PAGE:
"He got out this piece of paper. His body was failing, his entire left side was sagging. He could hardly write. But there he was, talking about players and diagramming plays," Watson said. "The next morning, he was gone."
The fog has lifted. Somewhere, in the great rink in the sky, Shero is toasting and telling stories with Hart.
"If you looked inside Freddie's brain," Shero's widow, Mariette, said in 1996, "I think you would find a miniature hockey rink."
FRED SHERO FILE
Born: Oct. 23, 1925, Winnipeg, Canada
Died: Nov. 24, 1990, Camden, N.J. (age 65)
Height: 5-10 Weight: 185
Playing career: 1947-50, 145 games with Rangers
Family: Wife: Mariette (Died 2010, age 86). Sons: Rejean (Ray) and Jean-Paul. Ray is the general manager of the Pittsburgh Penguins.
Inducted Flyers’ Hall of Fame: 1990
Inducted Hockey Hall of Fame: Tonight
Flyers coach: 1971-78
Record with Flyers: 308-151-95 in seven regular seasons; 48-35 in Stanley Cup playoffs
Won Stanley Cup: 1974 and 1975
Honors: Jack Adams Award as first-ever coach of the year in 1973-74.
Team records: Holds all Flyers coaching records, including longest-tenured, wins, postseason wins and winning percentage.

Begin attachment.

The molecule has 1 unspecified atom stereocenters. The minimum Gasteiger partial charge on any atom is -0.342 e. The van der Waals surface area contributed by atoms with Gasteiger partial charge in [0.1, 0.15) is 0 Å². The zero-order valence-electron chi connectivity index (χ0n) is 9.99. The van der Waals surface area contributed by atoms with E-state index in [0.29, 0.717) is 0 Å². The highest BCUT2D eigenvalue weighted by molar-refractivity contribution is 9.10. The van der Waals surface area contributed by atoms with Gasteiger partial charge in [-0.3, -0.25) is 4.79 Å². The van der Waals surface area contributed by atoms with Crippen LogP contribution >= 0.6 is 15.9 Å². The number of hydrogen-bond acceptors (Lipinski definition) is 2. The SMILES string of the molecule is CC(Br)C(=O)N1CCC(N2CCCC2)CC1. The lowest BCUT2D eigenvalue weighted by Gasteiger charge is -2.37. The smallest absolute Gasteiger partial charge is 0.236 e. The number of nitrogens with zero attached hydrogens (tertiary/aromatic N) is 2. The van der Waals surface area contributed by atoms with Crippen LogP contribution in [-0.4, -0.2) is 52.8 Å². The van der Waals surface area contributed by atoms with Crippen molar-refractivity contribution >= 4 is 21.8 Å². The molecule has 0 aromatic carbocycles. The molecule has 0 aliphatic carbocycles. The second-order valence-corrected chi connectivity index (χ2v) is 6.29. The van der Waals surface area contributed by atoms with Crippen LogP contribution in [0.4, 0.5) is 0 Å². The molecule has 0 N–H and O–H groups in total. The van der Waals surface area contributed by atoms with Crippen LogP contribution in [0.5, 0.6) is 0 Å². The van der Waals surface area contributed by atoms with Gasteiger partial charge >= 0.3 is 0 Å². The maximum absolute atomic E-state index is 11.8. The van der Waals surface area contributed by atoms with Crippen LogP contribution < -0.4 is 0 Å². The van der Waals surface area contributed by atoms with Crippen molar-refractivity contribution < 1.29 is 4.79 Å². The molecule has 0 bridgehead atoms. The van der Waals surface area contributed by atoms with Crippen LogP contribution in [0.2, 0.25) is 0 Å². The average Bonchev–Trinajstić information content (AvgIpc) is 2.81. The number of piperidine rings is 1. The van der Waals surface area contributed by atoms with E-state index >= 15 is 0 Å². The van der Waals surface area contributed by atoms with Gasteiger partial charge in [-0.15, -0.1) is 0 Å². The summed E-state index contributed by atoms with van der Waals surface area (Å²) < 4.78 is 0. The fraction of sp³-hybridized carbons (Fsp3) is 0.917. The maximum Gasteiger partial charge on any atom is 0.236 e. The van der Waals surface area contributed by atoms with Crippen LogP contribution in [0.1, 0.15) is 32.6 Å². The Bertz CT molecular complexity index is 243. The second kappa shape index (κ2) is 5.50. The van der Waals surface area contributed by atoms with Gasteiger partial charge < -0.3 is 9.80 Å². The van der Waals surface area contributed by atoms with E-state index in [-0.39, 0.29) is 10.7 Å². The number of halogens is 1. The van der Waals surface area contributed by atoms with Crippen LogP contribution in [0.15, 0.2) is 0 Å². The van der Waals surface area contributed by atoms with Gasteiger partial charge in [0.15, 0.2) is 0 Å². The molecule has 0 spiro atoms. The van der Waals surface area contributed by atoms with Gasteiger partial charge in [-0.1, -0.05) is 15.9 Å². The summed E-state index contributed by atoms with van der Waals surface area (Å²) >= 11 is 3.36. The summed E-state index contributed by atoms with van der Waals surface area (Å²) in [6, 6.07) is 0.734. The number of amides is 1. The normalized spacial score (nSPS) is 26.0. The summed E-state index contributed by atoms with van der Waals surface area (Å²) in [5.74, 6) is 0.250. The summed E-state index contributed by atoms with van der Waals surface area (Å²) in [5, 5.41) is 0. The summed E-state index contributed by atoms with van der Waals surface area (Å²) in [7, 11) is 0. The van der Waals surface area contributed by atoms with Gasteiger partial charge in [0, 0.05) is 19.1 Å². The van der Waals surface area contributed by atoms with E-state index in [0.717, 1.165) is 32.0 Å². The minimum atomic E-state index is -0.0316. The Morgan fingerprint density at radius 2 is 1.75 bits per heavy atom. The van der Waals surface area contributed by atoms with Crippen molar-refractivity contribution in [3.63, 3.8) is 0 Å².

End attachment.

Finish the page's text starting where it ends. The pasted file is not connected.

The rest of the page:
After coaching Flyers: Went 82-74-24 in three regular seasons with the Rangers, where he was also New York’s general manager. Took the Rangers to the 1979 Stanley Cup
finals, but they lost to Montreal. Went 15-12 in the postseason with New York, but said leaving the Flyers was the biggest mistake of his life. Career coaching record of 390-225-119.
Known for being an eccentric, deep thinker, Shero often wrote quotes on the Flyers’ chalkboard in their dressing room or left them for players in the locker room. Not all quotes are originally attributed to him, but here were a few of Shero’s favorites:
* “Win today and we will walk together forever.” — Famously scribbled on the board the day the Flyers won their first Stanley Cup in 1974.
* “Be more concerned with your character than your reputation. For your character is what you really are, while your reputation is merely what others think you are.”
* “When you have bacon and eggs for breakfast, the chicken makes a contribution, the pig makes a commitment.”
* “Success requires no explanations, failure presents no alibis.”
* “Arrive at the net with the puck and ill humor.”
* “Success is not the result of spontaneous combustion. You must first set yourself on fire.”
* “We know that hockey is where we live, where we can best meet and overcome pain and wrong and death. Life is just a place where we spend time between games.”